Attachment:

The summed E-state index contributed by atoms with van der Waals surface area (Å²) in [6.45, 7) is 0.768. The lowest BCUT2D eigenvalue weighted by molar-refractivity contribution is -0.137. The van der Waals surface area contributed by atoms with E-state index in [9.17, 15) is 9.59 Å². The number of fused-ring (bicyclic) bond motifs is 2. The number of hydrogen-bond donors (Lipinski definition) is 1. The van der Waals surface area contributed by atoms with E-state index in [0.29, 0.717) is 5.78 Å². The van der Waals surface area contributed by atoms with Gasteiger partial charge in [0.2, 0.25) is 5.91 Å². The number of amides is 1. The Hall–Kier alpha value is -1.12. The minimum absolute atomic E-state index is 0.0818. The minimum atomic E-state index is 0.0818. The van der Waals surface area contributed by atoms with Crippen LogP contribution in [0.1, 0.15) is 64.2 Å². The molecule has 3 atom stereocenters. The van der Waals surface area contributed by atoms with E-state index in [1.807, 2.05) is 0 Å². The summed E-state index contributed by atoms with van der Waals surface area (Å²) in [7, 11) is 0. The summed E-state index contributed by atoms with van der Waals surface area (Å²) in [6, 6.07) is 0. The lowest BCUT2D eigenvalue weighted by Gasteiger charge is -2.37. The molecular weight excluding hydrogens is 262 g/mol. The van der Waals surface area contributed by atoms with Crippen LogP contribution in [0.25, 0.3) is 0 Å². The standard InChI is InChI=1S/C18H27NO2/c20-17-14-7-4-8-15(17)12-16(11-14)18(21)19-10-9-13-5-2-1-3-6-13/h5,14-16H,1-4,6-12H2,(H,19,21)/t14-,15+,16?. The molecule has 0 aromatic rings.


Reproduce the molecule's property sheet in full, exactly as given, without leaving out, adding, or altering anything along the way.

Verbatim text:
The summed E-state index contributed by atoms with van der Waals surface area (Å²) in [6.45, 7) is 0.768. The lowest BCUT2D eigenvalue weighted by molar-refractivity contribution is -0.137. The van der Waals surface area contributed by atoms with E-state index in [9.17, 15) is 9.59 Å². The number of fused-ring (bicyclic) bond motifs is 2. The number of hydrogen-bond donors (Lipinski definition) is 1. The van der Waals surface area contributed by atoms with E-state index in [0.29, 0.717) is 5.78 Å². The van der Waals surface area contributed by atoms with Gasteiger partial charge in [0.2, 0.25) is 5.91 Å². The number of amides is 1. The Hall–Kier alpha value is -1.12. The minimum absolute atomic E-state index is 0.0818. The minimum atomic E-state index is 0.0818. The van der Waals surface area contributed by atoms with Crippen LogP contribution in [0.1, 0.15) is 64.2 Å². The molecule has 3 atom stereocenters. The van der Waals surface area contributed by atoms with E-state index in [1.807, 2.05) is 0 Å². The summed E-state index contributed by atoms with van der Waals surface area (Å²) in [7, 11) is 0. The summed E-state index contributed by atoms with van der Waals surface area (Å²) in [6, 6.07) is 0. The lowest BCUT2D eigenvalue weighted by Gasteiger charge is -2.37. The molecular weight excluding hydrogens is 262 g/mol. The van der Waals surface area contributed by atoms with Crippen LogP contribution in [0.25, 0.3) is 0 Å². The standard InChI is InChI=1S/C18H27NO2/c20-17-14-7-4-8-15(17)12-16(11-14)18(21)19-10-9-13-5-2-1-3-6-13/h5,14-16H,1-4,6-12H2,(H,19,21)/t14-,15+,16?. The molecule has 0 aromatic rings.